Our results show that nearly all the companies are registered at unique addresses, with the exception of two. If we normalize these addresses, however, we find some new connections. Let’s run the Transform Normalize Location [Google Maps Geocoding].
With the normalized addresses, we see that three of the company Entities have been identified as being located at the same address. Let’s take a closer look.
Referencing the Property View in Maltego, we can learn more about the addresses of these organizations. The addresses for each are:
- AVENIDA APOQUINDO 3000 1601 LAS CONDES
- APOQUINDO 3000
- AVENIDA APOQUINDO 3000 1701 LAS CONDES
The new, normalized Entity contains this address: Avenida Apoquindo 3000
One of the organizations appears to have a partial addresses, while the addresses for the other two Entities suggest that they may be located in separate suites within the same building.
Helpful tip! Now that we’ve established that these three Entities are all likely located in the same building, we can elect to merge the three separate Address Entities that currently appear on our graph. We can make this decision based on the level of granularity we are interested in; in this case, we are assuming that the shared address is more important than the various suite numbers.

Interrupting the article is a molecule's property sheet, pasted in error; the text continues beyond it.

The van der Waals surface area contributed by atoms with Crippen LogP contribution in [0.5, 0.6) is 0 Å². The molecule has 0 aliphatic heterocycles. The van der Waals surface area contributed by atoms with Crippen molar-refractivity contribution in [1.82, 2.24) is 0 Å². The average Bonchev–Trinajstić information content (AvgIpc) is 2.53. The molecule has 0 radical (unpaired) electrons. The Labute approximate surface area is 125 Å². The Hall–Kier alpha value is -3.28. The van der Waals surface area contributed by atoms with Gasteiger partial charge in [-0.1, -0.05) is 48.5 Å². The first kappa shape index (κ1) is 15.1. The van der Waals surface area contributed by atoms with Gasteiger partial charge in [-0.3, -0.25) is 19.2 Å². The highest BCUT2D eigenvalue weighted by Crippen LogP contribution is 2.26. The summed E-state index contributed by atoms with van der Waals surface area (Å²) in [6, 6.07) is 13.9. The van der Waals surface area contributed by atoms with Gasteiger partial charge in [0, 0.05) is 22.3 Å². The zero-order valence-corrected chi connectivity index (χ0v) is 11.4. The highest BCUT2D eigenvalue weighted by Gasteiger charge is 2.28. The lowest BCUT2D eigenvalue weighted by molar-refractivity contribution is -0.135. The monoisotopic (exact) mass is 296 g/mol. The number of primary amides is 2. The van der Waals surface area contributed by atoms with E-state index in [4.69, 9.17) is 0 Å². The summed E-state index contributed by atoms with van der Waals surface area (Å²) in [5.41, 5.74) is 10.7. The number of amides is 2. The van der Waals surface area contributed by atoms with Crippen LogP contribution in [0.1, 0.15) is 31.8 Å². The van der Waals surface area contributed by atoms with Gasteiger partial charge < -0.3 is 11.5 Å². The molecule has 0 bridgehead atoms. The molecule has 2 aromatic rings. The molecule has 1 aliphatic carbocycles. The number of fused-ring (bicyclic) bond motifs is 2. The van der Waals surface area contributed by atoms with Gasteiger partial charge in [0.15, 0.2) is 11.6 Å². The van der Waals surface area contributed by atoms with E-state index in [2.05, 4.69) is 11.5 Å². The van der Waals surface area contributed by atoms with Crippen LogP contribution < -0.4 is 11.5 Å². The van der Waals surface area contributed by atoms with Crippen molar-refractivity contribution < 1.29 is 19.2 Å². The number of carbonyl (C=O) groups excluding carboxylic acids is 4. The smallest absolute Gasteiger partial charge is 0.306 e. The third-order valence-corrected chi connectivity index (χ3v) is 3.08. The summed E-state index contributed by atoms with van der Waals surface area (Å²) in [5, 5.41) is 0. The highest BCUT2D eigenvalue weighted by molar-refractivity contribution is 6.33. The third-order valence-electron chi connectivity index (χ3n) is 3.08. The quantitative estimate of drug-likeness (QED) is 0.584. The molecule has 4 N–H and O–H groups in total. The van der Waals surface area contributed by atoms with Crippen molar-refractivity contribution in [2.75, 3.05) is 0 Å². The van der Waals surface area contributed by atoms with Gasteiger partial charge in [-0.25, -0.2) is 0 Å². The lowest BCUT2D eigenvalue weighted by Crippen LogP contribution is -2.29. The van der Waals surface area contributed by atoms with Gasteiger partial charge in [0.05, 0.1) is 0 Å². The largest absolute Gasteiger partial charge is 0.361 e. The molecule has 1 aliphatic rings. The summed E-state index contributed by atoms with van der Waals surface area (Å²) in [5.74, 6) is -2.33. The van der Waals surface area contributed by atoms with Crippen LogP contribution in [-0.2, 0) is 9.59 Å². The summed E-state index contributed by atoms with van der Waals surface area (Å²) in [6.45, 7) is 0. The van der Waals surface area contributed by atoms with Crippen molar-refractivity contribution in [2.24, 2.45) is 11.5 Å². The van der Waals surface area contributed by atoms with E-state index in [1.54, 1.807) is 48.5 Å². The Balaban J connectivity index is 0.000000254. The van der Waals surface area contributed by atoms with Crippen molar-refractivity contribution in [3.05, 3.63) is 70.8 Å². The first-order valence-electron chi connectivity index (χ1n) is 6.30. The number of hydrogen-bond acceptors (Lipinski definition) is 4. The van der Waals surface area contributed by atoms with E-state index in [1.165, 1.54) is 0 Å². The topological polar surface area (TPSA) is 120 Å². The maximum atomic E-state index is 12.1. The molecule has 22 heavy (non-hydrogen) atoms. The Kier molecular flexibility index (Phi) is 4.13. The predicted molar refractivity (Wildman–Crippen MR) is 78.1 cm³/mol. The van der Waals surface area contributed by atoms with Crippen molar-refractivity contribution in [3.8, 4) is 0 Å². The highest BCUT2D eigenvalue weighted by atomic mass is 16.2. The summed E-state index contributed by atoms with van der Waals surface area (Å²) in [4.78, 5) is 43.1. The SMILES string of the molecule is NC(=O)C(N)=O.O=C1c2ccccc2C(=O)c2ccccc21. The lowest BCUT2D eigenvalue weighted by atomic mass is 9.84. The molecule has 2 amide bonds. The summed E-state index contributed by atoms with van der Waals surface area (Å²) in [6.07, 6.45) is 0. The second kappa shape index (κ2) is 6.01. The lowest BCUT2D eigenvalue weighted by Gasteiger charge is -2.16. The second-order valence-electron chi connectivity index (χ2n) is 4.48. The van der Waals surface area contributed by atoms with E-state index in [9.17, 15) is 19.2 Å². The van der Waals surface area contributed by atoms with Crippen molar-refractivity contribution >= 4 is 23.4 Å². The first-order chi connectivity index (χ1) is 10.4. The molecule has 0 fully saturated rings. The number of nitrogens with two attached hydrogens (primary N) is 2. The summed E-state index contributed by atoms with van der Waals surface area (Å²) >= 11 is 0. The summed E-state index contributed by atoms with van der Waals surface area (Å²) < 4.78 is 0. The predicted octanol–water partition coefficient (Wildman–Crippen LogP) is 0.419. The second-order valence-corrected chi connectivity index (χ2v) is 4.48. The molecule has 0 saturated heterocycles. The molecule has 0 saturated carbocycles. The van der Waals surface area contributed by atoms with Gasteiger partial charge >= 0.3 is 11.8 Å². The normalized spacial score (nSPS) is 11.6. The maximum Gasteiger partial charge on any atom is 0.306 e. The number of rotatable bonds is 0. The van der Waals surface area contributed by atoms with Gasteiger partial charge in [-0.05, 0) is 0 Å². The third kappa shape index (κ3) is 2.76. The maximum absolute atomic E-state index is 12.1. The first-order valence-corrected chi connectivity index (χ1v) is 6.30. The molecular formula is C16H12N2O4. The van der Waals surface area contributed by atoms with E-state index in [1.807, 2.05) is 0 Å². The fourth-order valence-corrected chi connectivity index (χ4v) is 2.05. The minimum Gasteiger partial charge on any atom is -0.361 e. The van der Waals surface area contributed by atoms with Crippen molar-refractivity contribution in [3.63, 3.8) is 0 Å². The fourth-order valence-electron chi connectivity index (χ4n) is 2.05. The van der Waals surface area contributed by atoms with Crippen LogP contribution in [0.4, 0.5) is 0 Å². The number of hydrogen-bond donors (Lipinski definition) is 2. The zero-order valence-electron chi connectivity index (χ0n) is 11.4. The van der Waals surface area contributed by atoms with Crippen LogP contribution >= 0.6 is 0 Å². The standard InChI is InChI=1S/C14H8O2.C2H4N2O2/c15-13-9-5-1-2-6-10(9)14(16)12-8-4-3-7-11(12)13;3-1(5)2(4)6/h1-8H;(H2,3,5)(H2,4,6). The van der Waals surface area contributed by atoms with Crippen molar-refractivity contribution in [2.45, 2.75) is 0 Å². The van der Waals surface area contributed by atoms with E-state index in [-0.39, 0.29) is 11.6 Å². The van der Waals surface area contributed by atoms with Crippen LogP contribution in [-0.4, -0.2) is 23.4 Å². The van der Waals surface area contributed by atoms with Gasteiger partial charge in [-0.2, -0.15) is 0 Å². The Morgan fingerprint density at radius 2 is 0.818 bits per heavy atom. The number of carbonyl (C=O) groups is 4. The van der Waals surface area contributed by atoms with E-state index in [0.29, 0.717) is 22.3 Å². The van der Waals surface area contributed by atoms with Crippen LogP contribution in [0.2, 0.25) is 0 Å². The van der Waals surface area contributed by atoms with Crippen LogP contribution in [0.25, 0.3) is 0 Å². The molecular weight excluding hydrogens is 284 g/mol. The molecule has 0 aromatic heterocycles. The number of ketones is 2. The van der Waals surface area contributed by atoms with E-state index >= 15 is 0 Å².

Now that we’ve established that these three Entities are all likely located in the same building, we can elect to merge the three separate Address Entities that currently appear on our graph. We can make this decision based on the level of granularity we are interested in; in this case, we are assuming that the shared address is more important than the various suite numbers.
Let’s select our newest, normalized Entity. In this example, that is “Las Condes, Chile.” Next, select the “Add Parents” option in Maltego. This will keep selected the Las Condes Entity that we started with, as well as highlight the three other addresses at Avenida Apoquindo.
If we right-click on our graph, it will open the Transform Menu. At the bottom of our Transform Menu are several interesting options, such as Copy to New Graph, Change Type, and Merge. We are interested in this Merge option. With the four Entities of interest highlighted, let’s hit Merge!
After hitting Merge, a pop-up will appear that asks for more information about how we’d like to merge Entities. When normalizing addresses as in this example, it often makes sense to merge all the Entities into that final, normalized addresses. Once we designate the normalized address as the primary Entity, we can select “OK” and see our merged results!